I couldn't believe what I was hearing. "Are you serious? You said yourself that it looked like an ordinary suicide."

"Yes, but..." he shrugged, "What if it's not?"

"If it's not, then the cops need to handle it," I said.

"No point looking for trouble," he agreed, and I couldn't tell if he meant it or not. The waitress brought the credit card slip and although I tried not to look, I couldn't help noticing that he tipped generously.

"We all need to earn a living," he said, noticing where my gaze had drifted.

Indeed we did, and I cast a furtive glance at my watch. Although we had been out longer than I had planned, there was still plenty of time to hunt down Arlo or Crazy Eddie and see if I could make a buck or two.

"I assume you don't want me to take you home," Cade said as we left the restaurant. "The store, then?"

I had been wondering throughout the meal if he was going to try to leverage dinner into something more, even though nothing in what I had seen so far suggested he was that type. I was surprised to feel a little sad, though, when he obediently let me out in front of Lucky's without so much as an attempt at a kiss, and just a cheerful, "Thanks for the company."

"I enjoyed it," I said, and I meant it.

"We should do it again sometime."

"We will," I promised. "I'll call."

He smiled like he wasn't sure if he should believe me or not. "You have my number."

Chapter Seven, Part One

The next morning I woke up groggy and hung over after a late night at the pub wasting my meager earnings from a drug handoff. I had a stale, bitter taste in my mouth and no toothpaste, so after counting my spare change, I threw on some jeans and a sweater, and headed to the corner store. There were only two brands of toothpaste to choose from, and I was puzzling over the merits of gel versus tartar control, when I heard a familiar voice.

"Judith! How have you been?"

Didn't it just figure Cade would turn up here, of all places, when my hair was uncombed and my breath smelled like a sewer?  "Uh, hi. Doing great. Busy. Work, life..."

"Don't I know it?" He grinned like he hadn't even noticed that I hadn't been in touch. "I found a great spot for herring - one of my crew has a sixth sense for that sort of thing - but it's meant a lot of long hours bringing it in before anyone else finds it."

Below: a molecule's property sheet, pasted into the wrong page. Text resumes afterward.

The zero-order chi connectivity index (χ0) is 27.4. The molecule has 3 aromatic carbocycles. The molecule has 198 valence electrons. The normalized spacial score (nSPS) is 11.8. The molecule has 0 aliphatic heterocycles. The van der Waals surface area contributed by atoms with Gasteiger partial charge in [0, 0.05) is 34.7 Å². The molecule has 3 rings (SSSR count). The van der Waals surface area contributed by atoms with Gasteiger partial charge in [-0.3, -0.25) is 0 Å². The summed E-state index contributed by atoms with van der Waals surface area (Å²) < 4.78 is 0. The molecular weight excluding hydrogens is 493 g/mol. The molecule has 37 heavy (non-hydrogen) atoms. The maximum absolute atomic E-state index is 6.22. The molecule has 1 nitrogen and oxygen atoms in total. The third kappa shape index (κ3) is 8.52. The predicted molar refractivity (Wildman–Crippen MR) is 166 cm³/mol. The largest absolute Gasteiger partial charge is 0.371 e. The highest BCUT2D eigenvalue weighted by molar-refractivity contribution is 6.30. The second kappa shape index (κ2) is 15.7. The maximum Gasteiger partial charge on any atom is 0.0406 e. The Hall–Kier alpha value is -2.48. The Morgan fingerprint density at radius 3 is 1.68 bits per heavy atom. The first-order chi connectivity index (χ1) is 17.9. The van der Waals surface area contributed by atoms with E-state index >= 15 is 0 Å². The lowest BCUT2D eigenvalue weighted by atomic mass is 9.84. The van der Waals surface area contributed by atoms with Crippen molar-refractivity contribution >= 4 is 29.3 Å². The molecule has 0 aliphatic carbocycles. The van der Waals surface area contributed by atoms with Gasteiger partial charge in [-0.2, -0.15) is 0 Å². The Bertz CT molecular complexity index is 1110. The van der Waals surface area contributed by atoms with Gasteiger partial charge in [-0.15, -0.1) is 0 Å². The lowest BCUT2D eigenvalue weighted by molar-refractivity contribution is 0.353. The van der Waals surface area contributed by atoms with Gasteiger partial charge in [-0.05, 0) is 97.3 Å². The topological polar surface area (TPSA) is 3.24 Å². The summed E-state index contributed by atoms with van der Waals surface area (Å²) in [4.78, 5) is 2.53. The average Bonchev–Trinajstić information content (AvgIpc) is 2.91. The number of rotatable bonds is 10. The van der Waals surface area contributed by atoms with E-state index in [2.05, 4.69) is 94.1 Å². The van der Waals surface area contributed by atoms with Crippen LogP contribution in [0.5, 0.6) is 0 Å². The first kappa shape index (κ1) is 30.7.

I didn't have much to say about this, since I knew nothing of fishing. "That's great, uh...congratulations." I grabbed a tube of toothpaste and glanced toward the counter. "It's been great running into you like this, but I need to go."

Instead of taking the hint, Cade followed me to the cashier. "Have you had dinner yet? I know it's kind of early, but there's a little Italian place just opened on the other side of town. Very small, informal, limited menu but what they've got is as good as anything I've had back home in Portland."

Dinner? I suppressed an urge to laugh. What would he think if I told him I had hadn't even had breakfast yet? He'd lump me in with every other loser in this town, no doubt. "It's a nice idea, but..."

"Just as friends. My treat."

I was sliding coins across the counter and the cashier met my eyes, then glanced away with a little twitch of his shoulders, as if to say I might as well. And who was I kidding? Unless some work came through quick, this was probably my best shot at a decent meal for today. "I should at least fix myself up a little."

"You look fine," he assured me. "It's really very casual."

"No," I insisted. "If you're going to treat me to dinner, the least I can do look like a girl worth being seen in public with. I'll have to meet you somewhere, though. It wouldn't be appropriate for you wait outside my apartment."

"You in the witness protection program or something?"

It was a smart-ass remark, but said with such gentle good humor that I smiled. "How about I meet you back here in fifteen minutes?"